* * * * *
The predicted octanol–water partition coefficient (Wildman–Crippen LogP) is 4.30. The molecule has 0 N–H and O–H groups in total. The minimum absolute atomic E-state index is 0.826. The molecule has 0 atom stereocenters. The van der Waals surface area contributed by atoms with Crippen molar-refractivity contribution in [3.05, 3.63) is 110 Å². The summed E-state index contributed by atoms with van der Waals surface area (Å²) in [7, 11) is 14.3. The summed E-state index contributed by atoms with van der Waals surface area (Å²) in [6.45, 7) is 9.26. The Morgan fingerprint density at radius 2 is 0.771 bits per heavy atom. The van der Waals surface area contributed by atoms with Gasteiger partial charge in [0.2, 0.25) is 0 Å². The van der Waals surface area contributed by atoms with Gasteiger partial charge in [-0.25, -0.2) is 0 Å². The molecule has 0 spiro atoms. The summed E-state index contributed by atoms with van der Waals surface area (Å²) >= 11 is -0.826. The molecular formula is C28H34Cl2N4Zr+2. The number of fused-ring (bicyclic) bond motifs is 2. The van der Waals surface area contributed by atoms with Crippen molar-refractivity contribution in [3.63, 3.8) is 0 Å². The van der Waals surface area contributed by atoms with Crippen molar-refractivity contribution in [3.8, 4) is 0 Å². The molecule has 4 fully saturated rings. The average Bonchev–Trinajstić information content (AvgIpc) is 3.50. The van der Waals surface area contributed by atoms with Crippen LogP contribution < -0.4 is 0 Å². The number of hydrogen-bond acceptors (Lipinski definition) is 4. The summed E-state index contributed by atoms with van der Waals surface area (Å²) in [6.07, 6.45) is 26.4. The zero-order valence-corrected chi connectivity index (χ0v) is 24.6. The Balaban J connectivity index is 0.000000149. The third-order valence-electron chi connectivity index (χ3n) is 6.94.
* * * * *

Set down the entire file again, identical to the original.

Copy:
The predicted octanol–water partition coefficient (Wildman–Crippen LogP) is 4.30. The molecule has 0 N–H and O–H groups in total. The minimum absolute atomic E-state index is 0.826. The molecule has 0 atom stereocenters. The van der Waals surface area contributed by atoms with Crippen molar-refractivity contribution in [3.05, 3.63) is 110 Å². The summed E-state index contributed by atoms with van der Waals surface area (Å²) in [7, 11) is 14.3. The summed E-state index contributed by atoms with van der Waals surface area (Å²) in [6.45, 7) is 9.26. The Morgan fingerprint density at radius 2 is 0.771 bits per heavy atom. The van der Waals surface area contributed by atoms with Gasteiger partial charge in [0.2, 0.25) is 0 Å². The van der Waals surface area contributed by atoms with Gasteiger partial charge in [-0.25, -0.2) is 0 Å². The molecule has 0 spiro atoms. The summed E-state index contributed by atoms with van der Waals surface area (Å²) >= 11 is -0.826. The molecular formula is C28H34Cl2N4Zr+2. The number of fused-ring (bicyclic) bond motifs is 2. The van der Waals surface area contributed by atoms with Crippen molar-refractivity contribution in [3.63, 3.8) is 0 Å². The van der Waals surface area contributed by atoms with Crippen molar-refractivity contribution in [3.8, 4) is 0 Å². The molecule has 4 fully saturated rings. The average Bonchev–Trinajstić information content (AvgIpc) is 3.50. The van der Waals surface area contributed by atoms with Crippen LogP contribution < -0.4 is 0 Å². The number of hydrogen-bond acceptors (Lipinski definition) is 4. The summed E-state index contributed by atoms with van der Waals surface area (Å²) in [6.07, 6.45) is 26.4. The zero-order valence-corrected chi connectivity index (χ0v) is 24.6. The Balaban J connectivity index is 0.000000149. The third-order valence-electron chi connectivity index (χ3n) is 6.94.